One of the greatest concerns of patients is to seek treatment in the quickest, most efficient and safest way possible. To achieve this, many European citizens need to seek health care in other member states than their own either because health care is better provided, or because they live in border regions where the nearest appropriate facility is situated in another country, or even because the treatment they seek is not provided in their own country due to lack of expertise (a common phenomenon for patients with rare diseases) or due to ethical reasons. The mobility of patients raises several questions such as…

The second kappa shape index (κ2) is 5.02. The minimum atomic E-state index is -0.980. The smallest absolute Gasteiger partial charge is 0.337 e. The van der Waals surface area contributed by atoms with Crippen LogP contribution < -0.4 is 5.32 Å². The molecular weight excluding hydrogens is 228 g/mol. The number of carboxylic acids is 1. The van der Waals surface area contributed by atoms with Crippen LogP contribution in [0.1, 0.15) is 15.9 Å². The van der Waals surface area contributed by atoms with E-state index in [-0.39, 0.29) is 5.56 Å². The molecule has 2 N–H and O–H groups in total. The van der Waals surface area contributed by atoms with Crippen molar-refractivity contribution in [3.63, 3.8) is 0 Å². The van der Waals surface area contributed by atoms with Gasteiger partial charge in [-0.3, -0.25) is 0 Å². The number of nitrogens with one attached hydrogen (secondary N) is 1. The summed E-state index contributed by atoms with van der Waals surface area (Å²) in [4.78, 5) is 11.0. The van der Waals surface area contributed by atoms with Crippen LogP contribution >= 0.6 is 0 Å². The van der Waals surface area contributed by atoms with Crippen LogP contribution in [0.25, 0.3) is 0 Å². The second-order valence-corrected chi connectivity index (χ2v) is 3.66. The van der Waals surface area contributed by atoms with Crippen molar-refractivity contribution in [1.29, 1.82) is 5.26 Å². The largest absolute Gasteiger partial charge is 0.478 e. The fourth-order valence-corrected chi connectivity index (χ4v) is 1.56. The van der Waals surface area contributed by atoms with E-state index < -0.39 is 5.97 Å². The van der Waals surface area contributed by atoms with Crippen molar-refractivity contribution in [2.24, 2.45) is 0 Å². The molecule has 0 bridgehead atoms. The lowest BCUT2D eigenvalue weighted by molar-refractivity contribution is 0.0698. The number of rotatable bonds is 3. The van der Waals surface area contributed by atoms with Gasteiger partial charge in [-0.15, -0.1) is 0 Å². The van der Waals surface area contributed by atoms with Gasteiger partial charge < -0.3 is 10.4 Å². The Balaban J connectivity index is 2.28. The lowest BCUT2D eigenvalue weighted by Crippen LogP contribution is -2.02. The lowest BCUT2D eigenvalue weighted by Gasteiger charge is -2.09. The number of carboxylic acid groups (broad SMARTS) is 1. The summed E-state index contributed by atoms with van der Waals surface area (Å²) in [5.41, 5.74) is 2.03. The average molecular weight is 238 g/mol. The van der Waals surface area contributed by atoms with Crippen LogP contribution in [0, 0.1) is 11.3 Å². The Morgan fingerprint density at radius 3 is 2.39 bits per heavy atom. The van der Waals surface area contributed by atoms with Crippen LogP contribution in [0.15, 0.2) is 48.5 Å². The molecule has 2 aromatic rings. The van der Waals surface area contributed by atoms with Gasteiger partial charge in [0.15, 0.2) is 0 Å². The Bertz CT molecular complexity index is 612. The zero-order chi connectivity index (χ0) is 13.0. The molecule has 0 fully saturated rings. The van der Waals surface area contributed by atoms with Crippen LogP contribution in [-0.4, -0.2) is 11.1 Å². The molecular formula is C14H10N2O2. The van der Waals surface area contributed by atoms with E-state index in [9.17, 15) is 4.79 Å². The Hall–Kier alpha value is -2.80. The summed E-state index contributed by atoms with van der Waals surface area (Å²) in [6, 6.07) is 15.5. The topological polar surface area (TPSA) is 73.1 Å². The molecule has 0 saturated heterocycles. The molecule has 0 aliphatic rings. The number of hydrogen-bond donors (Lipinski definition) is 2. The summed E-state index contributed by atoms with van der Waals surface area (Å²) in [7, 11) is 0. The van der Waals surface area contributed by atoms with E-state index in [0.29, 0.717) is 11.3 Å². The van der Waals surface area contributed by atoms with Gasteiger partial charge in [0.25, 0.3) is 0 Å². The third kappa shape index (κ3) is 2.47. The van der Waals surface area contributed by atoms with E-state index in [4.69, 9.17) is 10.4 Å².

- Who should pay for cross-border care and when?
- How can patients be informed about where the best treatment is available?
- Should they get approval by their own health system prior to receiving the treatment abroad?
- What happens when patients seek for an organ transplant? Who gets priority in the waiting lists?
- What about travel expenses for patient, relatives, post treatment and medicines needed?
The European Commission recently proposed a directive for cross border health care trying to clarify some of these issues. The directive addresses both the need to support cross-border care, especially for rare diseases and treatments for which there is no other choice and strengthen telemedicine through networks of centres of expertise and harmonized e-health tools. Making a law for all patients, in all medical situations, in all Member States is difficult. The question remains – how will Europe manage to ensure an equal access and quality of treatment for all its citizens?